Screenshot from 2018-05-05 06-33-04
Learning a new piece of software

It has been awhile since I blog posted…I’ve mostly doing real life stuff without a lot of “new bloggy” stuff to blabber about. Tarantulas and fish are doing their thing, and I’ve been concentrating on the writing and driving games…but…a near cataclysmic disaster at Casa du Casey’s House of Writerly Luv a few days ago got the juices flowing to post up.
I have been using Scrivener (writing software) to work on my novels for quite awhile now. The company used to have a solid (fairly bug-free) beta level linux version of the software in development that worked as advertised, even though they abandoned the project awhile back. (Small company making decisions on what to focus on. No issue with me, I get it.)

Screenshot from 2018-05-06 21-56-17
Scrivener

About two weeks ago the Linux font management libraries required by the software were updated and broke the old beta. I understand how new technology can obsolete the old, so I fired up the windows emulator (called Wine) I use from time to time and loaded their native windows version, and it worked just fine.
This software (Scrivener) is being updated to a new version, and has been in “beta” for months on end now. They released the production version for the Mac at the end of last year, but again…small company doing all the work…I get the delays for different platforms. (Former IT guy of 20+ years gives me a more sympathetic understanding of the processes involved.)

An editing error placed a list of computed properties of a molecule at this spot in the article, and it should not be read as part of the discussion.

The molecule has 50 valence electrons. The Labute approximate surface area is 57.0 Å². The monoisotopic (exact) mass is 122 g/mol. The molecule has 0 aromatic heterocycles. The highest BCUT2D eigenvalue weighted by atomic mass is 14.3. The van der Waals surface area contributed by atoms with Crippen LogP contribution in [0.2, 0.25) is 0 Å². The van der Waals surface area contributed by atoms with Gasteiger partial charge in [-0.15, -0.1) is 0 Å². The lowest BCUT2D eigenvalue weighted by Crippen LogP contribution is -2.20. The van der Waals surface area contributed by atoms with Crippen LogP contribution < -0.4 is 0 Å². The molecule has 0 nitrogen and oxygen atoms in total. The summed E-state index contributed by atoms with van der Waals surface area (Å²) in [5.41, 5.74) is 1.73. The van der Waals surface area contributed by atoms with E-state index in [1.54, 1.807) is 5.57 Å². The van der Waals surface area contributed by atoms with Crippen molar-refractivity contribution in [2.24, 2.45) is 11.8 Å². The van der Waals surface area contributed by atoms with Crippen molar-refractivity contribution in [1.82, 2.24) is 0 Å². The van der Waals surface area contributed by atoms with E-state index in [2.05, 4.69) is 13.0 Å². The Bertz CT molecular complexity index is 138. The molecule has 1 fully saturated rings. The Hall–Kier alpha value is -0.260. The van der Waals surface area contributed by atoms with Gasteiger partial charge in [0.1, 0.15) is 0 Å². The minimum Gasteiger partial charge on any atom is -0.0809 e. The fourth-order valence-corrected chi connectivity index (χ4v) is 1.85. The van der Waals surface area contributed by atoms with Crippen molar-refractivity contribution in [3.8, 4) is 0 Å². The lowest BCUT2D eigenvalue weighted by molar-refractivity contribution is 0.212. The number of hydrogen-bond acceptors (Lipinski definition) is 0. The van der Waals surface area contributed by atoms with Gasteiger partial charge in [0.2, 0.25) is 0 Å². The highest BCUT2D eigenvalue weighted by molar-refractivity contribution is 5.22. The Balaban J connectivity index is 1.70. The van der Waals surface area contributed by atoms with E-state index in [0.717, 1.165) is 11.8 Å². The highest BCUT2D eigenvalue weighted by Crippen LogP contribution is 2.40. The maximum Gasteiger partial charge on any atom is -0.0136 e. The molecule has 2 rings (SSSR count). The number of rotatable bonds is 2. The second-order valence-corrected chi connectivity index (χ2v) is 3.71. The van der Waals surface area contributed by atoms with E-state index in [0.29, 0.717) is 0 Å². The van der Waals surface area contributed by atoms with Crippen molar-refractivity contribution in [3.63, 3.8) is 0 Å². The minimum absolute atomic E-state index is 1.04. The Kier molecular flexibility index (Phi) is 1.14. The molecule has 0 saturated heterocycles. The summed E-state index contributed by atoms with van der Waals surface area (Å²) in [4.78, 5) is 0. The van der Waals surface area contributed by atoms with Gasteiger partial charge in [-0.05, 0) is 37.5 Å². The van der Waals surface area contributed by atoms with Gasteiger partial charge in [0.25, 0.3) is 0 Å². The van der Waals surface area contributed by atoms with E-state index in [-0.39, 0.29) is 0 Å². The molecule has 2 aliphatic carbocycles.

So after checking my version “2” software’s backups and forum surfing for potential “gotchas”, I installed the latest windows beta and opened the project. (I was more interested in how the newer interface would stack up against the old one, and what changes I would have to make from a “workflow” perspective than to actually “beta test”.) The application converted the document and put a backup copy of the old version in the same directory. Very smoothly done.
Everything looked good until I started to drill down into the chapter and outline folders in the new version.
Stuff was missing.

Vast swaths of stuff were missing.

Whole chapters…thousands of words…outline folders…same thing. All of the headers were there, just NOTHING in them.
No freak out yet…”BETA” right? I re-open the old version and open my project from the saved “old files”.
This is where the yelling and cursing started. The “backup’ created wasn’t an actual backup…it was a FREAKING copy of the new version, right down to the missing stuff. (I estimated that out of 90,000 words, 50,000 of em’ went to the bit-bucket in the sky.)
I calmed down and thought…the application backs up regularly to a save folder…go check. And yep…corrupted backup saves from within the application…FOR MONTHS.
[aside:] This bit I shall mea culpa. I hadn’t checked on the actual saved backup folder for quite awhile, as it was something that “just worked”. An example of “assuming will get ya’ killed”. -lesigh. [aside]
More cursing and yelling as well as a threat of an oncoming brain embolism thinking about how to re-create 50K missing words worth of novel… BUT…
Yes, rather than panic, as I was sorely tempted to do and drive to a certain company HQ with “postal intent”, I thought things through some more.
MY OWN WEEKLY BACKUPS for the drive! So I went in, restored from a week before this fiasco started, and viola’! presto! I have my novel back, minus a few pages of work. (beats 50k worth any day o’ the week.)
After double checking things with the old version of the software, I made some decisions that are “out of the ol’ comfort zone”, but consistent with how I prefer to run my life. Take a chance, make a change, throw the hat over the fence and just go for it.
I’d finally had enough. (This near-disastrous fubar with a massive document pretty much tripped my “had-enough-of-this-bullshit” meter into coronary territory.)